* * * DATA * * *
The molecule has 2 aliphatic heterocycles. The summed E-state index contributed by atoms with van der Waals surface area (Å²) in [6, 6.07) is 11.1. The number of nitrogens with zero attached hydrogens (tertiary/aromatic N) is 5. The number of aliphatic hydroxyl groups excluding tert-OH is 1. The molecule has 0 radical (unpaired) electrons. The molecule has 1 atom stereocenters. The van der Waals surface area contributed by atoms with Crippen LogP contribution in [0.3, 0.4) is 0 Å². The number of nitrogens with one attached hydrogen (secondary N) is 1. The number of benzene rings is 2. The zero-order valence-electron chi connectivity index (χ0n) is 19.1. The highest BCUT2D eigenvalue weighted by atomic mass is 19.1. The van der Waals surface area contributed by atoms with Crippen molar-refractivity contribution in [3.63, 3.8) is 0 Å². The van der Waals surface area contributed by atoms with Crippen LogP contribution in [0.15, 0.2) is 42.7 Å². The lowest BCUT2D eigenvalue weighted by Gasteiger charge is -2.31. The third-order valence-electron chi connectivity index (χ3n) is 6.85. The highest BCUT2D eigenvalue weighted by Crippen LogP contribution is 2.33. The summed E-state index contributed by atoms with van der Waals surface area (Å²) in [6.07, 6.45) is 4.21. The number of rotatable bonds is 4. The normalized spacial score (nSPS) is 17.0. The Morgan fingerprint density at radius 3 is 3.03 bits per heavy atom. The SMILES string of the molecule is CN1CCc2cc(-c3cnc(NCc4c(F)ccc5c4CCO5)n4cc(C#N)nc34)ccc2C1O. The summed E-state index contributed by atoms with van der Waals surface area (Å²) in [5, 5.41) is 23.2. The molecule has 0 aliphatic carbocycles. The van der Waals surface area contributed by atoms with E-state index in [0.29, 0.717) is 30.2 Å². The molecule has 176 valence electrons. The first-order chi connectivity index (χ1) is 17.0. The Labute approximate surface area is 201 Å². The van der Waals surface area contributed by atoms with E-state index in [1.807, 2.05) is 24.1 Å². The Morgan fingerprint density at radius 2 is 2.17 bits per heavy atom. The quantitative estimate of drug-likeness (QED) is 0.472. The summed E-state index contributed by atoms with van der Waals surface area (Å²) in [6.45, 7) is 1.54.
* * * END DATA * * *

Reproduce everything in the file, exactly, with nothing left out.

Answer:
The molecule has 2 aliphatic heterocycles. The summed E-state index contributed by atoms with van der Waals surface area (Å²) in [6, 6.07) is 11.1. The number of nitrogens with zero attached hydrogens (tertiary/aromatic N) is 5. The number of aliphatic hydroxyl groups excluding tert-OH is 1. The molecule has 0 radical (unpaired) electrons. The molecule has 1 atom stereocenters. The van der Waals surface area contributed by atoms with Crippen LogP contribution in [0.3, 0.4) is 0 Å². The number of nitrogens with one attached hydrogen (secondary N) is 1. The number of benzene rings is 2. The zero-order valence-electron chi connectivity index (χ0n) is 19.1. The highest BCUT2D eigenvalue weighted by atomic mass is 19.1. The van der Waals surface area contributed by atoms with Crippen molar-refractivity contribution in [3.63, 3.8) is 0 Å². The van der Waals surface area contributed by atoms with Crippen LogP contribution in [0.15, 0.2) is 42.7 Å². The lowest BCUT2D eigenvalue weighted by Gasteiger charge is -2.31. The third-order valence-electron chi connectivity index (χ3n) is 6.85. The highest BCUT2D eigenvalue weighted by Crippen LogP contribution is 2.33. The summed E-state index contributed by atoms with van der Waals surface area (Å²) in [6.07, 6.45) is 4.21. The number of rotatable bonds is 4. The normalized spacial score (nSPS) is 17.0. The Morgan fingerprint density at radius 3 is 3.03 bits per heavy atom. The SMILES string of the molecule is CN1CCc2cc(-c3cnc(NCc4c(F)ccc5c4CCO5)n4cc(C#N)nc34)ccc2C1O. The summed E-state index contributed by atoms with van der Waals surface area (Å²) in [5, 5.41) is 23.2. The molecule has 0 aliphatic carbocycles. The van der Waals surface area contributed by atoms with E-state index in [0.29, 0.717) is 30.2 Å². The molecule has 176 valence electrons. The first-order chi connectivity index (χ1) is 17.0. The Labute approximate surface area is 201 Å². The van der Waals surface area contributed by atoms with E-state index in [1.807, 2.05) is 24.1 Å². The Morgan fingerprint density at radius 2 is 2.17 bits per heavy atom. The quantitative estimate of drug-likeness (QED) is 0.472. The summed E-state index contributed by atoms with van der Waals surface area (Å²) in [6.45, 7) is 1.54.